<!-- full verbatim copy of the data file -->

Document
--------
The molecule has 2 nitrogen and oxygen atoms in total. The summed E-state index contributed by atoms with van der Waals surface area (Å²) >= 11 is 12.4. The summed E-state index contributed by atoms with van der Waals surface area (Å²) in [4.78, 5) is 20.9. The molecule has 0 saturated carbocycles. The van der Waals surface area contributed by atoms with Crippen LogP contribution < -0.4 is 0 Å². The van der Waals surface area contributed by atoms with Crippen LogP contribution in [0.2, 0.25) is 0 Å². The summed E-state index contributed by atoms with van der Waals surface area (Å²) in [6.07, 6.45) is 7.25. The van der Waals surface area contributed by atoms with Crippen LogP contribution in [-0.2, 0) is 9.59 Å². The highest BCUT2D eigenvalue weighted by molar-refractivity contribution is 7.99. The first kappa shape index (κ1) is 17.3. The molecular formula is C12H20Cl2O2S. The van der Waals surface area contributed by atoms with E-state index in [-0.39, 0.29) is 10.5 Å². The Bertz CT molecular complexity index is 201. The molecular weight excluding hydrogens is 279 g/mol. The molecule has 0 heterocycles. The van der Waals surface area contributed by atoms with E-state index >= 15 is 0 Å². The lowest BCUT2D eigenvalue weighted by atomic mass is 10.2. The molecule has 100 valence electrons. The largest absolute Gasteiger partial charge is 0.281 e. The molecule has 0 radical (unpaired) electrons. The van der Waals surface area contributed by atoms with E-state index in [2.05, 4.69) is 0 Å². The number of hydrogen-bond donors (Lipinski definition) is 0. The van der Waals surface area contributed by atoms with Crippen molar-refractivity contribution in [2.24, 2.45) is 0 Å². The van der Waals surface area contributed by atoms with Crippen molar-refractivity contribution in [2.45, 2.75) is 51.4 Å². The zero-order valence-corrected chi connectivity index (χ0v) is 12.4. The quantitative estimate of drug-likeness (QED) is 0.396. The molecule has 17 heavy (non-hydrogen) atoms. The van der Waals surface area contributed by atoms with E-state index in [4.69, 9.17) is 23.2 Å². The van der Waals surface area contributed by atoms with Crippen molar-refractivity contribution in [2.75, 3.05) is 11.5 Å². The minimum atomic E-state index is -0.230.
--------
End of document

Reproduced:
The molecule has 2 nitrogen and oxygen atoms in total. The summed E-state index contributed by atoms with van der Waals surface area (Å²) >= 11 is 12.4. The summed E-state index contributed by atoms with van der Waals surface area (Å²) in [4.78, 5) is 20.9. The molecule has 0 saturated carbocycles. The van der Waals surface area contributed by atoms with Crippen LogP contribution < -0.4 is 0 Å². The van der Waals surface area contributed by atoms with Crippen LogP contribution in [0.2, 0.25) is 0 Å². The summed E-state index contributed by atoms with van der Waals surface area (Å²) in [6.07, 6.45) is 7.25. The van der Waals surface area contributed by atoms with Crippen LogP contribution in [-0.2, 0) is 9.59 Å². The highest BCUT2D eigenvalue weighted by molar-refractivity contribution is 7.99. The first kappa shape index (κ1) is 17.3. The molecular formula is C12H20Cl2O2S. The van der Waals surface area contributed by atoms with E-state index in [-0.39, 0.29) is 10.5 Å². The Bertz CT molecular complexity index is 201. The molecular weight excluding hydrogens is 279 g/mol. The molecule has 0 heterocycles. The van der Waals surface area contributed by atoms with E-state index >= 15 is 0 Å². The lowest BCUT2D eigenvalue weighted by atomic mass is 10.2. The molecule has 100 valence electrons. The largest absolute Gasteiger partial charge is 0.281 e. The molecule has 0 radical (unpaired) electrons. The van der Waals surface area contributed by atoms with E-state index in [2.05, 4.69) is 0 Å². The number of hydrogen-bond donors (Lipinski definition) is 0. The van der Waals surface area contributed by atoms with Crippen molar-refractivity contribution in [2.24, 2.45) is 0 Å². The van der Waals surface area contributed by atoms with Crippen molar-refractivity contribution in [2.45, 2.75) is 51.4 Å². The zero-order valence-corrected chi connectivity index (χ0v) is 12.4. The quantitative estimate of drug-likeness (QED) is 0.396. The molecule has 17 heavy (non-hydrogen) atoms. The van der Waals surface area contributed by atoms with E-state index in [4.69, 9.17) is 23.2 Å². The van der Waals surface area contributed by atoms with Crippen molar-refractivity contribution in [2.75, 3.05) is 11.5 Å². The minimum atomic E-state index is -0.230.